Aum

So, I’ve been talking a bit about meditation lately. It’s one of those things that I know is good for me, but I generally avoid doing. It’s like mental flossing.

Lovely Wife and I actually took a meditation course from my favorite yoga studio before Christmas break. It was great, and even though we missed a week here and there (it was early Sunday, so sue me), I really did enjoy the process of sitting there for a bit and clearing my mind. Or, at least, trying to clear my mind. Sometimes, it just doesn’t want to be cleared.

I often hate being alone with my own thoughts, and I think that’s why I avoid meditation, even though I know even 10 minutes a day helps me immensely. The idea of having to listen to my own inner monologue bitch and moan at me for 10-15 minutes just seems like too much. All of that negativity I throw at myself just gets amplified when I don’t have TV, radio, podcasts, Netflix, and random internet blog postings filling my head up. I use all of that as a white noise to strain out the ugly things my brain can conjure up.

Sorry, I suck, and I’m a worthless human being? Can’t hear you, watching a rerun of Family Guy.

This is the same reason I avoid laying down in bed until I’m completely, ready-to-pass-out tired. I don’t want to have to sit there for a while and let my own inner monologue start to screw with me. “Oh, I should take care of that project tomorrow… well, I should have started it today… but I never start things on time… because I’m an awful human who probably would eat a baby if given the chance…” And that’s only a partial joke about my inner monologue.

To meditate properly, I’ve been told, you don’t have to worry so much about not thinking about things, but moreso about acknowledging the thoughts and letting them move past you. It reminds me of a quote from Frank Herbert’s Dune:

I must not fear.
Fear is the mind-killer.
Fear is the little-death that brings total obliteration.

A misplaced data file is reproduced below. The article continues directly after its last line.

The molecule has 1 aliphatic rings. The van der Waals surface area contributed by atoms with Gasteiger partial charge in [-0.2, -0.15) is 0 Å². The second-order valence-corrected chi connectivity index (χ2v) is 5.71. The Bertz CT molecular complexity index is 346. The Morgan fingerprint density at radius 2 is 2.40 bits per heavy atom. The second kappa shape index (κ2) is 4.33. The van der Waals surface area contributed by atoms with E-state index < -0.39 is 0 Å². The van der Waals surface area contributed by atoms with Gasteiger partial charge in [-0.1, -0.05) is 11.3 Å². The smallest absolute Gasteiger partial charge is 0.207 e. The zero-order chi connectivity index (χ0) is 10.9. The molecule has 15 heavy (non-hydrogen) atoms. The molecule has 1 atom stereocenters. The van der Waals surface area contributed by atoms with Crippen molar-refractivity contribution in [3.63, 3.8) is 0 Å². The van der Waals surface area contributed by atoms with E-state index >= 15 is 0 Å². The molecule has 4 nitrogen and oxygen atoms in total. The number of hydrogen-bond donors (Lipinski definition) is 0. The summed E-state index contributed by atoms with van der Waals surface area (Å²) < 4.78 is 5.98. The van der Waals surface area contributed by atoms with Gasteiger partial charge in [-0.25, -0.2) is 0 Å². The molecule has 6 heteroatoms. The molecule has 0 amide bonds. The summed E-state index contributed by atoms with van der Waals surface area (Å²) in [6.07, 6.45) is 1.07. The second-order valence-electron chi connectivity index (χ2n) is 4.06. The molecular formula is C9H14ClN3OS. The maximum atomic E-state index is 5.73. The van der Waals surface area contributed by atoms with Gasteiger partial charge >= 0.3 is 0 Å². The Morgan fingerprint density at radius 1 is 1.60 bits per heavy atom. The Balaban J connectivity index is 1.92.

I will face my fear.
I will permit it to pass over me and through me.
And when it has gone past I will turn the inner eye to see its path.
Where the fear has gone there will be nothing.
Only I will remain.

At this point, I can manage about 10 minutes of meditation before I start to go crazy. I sit down, get comfortable, close my eyes, and start to gently push thoughts out of my head, like they’re large fluffy clouds. Push, push, push. After I’m clear, I try to just focus on my breathing, waiting for any thoughts to come through. Usually, I can just acknowledge them like some passing ferry in the night, but occasionally I get fixated. I forget that I’m supposed to be like a anti-social neighbor – wave hello, head back inside quickly. Instead, I engage with the thoughts, let them roll around in my head.

Unfortunately, these thoughts are never along the lines of, “You’re awesome, and you should get 20 gold stars!” They’re more along the lines of the stuff I mentioned above. These negative cognitions wrap their tendrils around me and start to drag me down until I realize I’ve engaged. Then… push. Just push it out and start again.

At about the 10 minute mark, I stop being able to maintain the push. My brain goes back into hyperactive mode and can’t maintain the gentle push that it takes to clear my head. I open my eyes and immediately turn on the TV, radio, and go back to my blogs. For those 10 minutes, though, I manage to at least to begin to silence those voices and just enjoy the quiet in my brain. It’s no longer lighting up with all sorts of inputs and processes – it just is for a bit.

10 minutes a day doesn’t seem like much time to do anything. Considering I generally have 1080 minutes in my day (assuming I sleep 6 hours), this is less than 1% of my day. And let’s be honest, I’d probably just waste those 10 minutes elsewhere. But right now, sitting in the Sherman Public Library, the idea of shutting up shop, going outside, finding a green patch of grass and sitting for 10 minutes sounds like both a great idea and something to be avoided with more internet and noise.

Wonder onto which side I’ll end up falling.

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